By Joseph Robertia
When it comes to books on the Iditarod Trail Sled Dog Race, there are volumes focusing on the adventure stories of mushers, but there are few publications with the canine athletes as the center of attention, and even fewer focusing on their unique and individual appearances.
“I love dogs and I love photography, so I said to myself, ‘I have to do something with this,’” said Albert Lewis, an Anchorage-based photographer who has spent the summer so far shooting images of sled dogs for his upcoming coffee-table book of photography, “Born to Run — Athletes of the Iditarod.”
The dogs of several Kenai Peninsula mushers are featured in the book, including Anna and Kristy Berington, Paul Gebhardt, Dean Osmar, Colleen Robertia and Mitch Seavey. Roughly 100 dogs’ images from roughly 30 kennels will be selected for the final 208-page book, which goes to print later this month.
Lewis’ background is in fashion photography, and has included more than 20 years serving in various roles, including photographer, art director, creative director and designer for the likes of Neiman Marcus, Nordstrom, Target and the outdoor equipment titan The North Face.
He is new to the world of four-legged fashion models, but said it was his naivety with The Last Great Race that was the impetus for this project. He moved to Alaska from Lake Tahoe, Calif., about three years ago, but the 2012 Iditarod was the first time he had witnessed the race.
“That’s where it started,” Lewis said. “I wanted to go check it out, to see if they hurt the dogs like so many people assume. My misconception couldn’t have been more wrong.”
Standing on the sidelines of snow-covered Fourth Avenue in Anchorage, Lewis saw the 16-dog teams approach the starting chute, one after another. The closer the teams got, the more hysterical the dogs became. Barking, howling and throwing themselves into their harnesses in an effort to get forward momentum going, it was clear to Lewis that these dogs weren’t being forced to do anything.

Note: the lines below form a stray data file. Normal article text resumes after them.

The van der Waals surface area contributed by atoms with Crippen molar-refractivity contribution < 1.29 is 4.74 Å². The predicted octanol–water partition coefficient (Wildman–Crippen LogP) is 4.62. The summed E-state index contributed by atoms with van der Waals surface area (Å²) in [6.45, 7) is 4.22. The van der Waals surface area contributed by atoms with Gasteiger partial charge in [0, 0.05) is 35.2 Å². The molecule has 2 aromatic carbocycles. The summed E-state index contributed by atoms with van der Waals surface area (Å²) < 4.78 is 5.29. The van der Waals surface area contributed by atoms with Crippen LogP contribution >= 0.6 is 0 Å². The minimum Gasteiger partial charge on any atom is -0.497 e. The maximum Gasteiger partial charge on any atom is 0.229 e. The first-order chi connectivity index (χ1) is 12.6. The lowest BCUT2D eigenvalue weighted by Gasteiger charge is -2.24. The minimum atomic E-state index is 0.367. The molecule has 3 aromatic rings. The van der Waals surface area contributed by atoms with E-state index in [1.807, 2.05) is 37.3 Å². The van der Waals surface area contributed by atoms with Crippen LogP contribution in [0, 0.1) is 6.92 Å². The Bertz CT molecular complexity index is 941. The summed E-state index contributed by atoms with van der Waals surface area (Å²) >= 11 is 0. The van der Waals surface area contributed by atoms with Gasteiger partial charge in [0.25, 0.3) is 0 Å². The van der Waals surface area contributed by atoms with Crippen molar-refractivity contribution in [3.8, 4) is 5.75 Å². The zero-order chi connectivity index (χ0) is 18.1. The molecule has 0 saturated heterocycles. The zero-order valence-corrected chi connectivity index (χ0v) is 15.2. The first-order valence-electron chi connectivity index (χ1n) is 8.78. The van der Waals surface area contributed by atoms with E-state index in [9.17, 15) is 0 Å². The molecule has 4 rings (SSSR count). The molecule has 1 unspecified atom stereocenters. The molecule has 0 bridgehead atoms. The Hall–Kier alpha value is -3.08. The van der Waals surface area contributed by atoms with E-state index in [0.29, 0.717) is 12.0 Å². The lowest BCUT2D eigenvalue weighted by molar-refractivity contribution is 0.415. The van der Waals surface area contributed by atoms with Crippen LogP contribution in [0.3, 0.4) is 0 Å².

“When I saw how excited they were, how happy they were, how in heaven they were, it left me with tears in my eyes,” he said.
It was an epiphany that left Lewis wanting to share his experience. He wanted others to see through his eyes — or, more specifically, his lens — how unique, amazing and individual each of the canine athletes are, and he wanted to do it in the way he knew best.
“I shoot fashion, so I wanted to shoot the dogs like fashion,” he said.
This is a far cry from the usual mushing action shots. Instead, Lewis relied on his knowledge of differing lenses and multiple-angle lighting to create images of the dogs with a fashion slant in order to allow people to see these athletes in a new way.
“My school of thought is, ‘If it’s already been done, why do it again?’ That’s a cop-out. I wanted to do something that would make people stop and stare and think about what they were seeing. It’ll be a different type of book, which hopefully will be nice to see,” he said.
Having a good idea and carrying it out are two different challenges, though. Alaska mushers are spread out across the state, so photographing their dogs was going to mean a lot of driving.
“Being new to the state, it’s been tough planning shoots in say, Kasilof, when you don’t know where Kasilof is,” he said.
On more than one occasion he drove several hundred miles to a kennel, and then back to Anchorage, only to realize
that the mushers he had scheduled to shoot the next weekend only lived 50 miles farther up the highway.
“I’m a creative guy, not a logistical guy, so that’s been tough,” he said.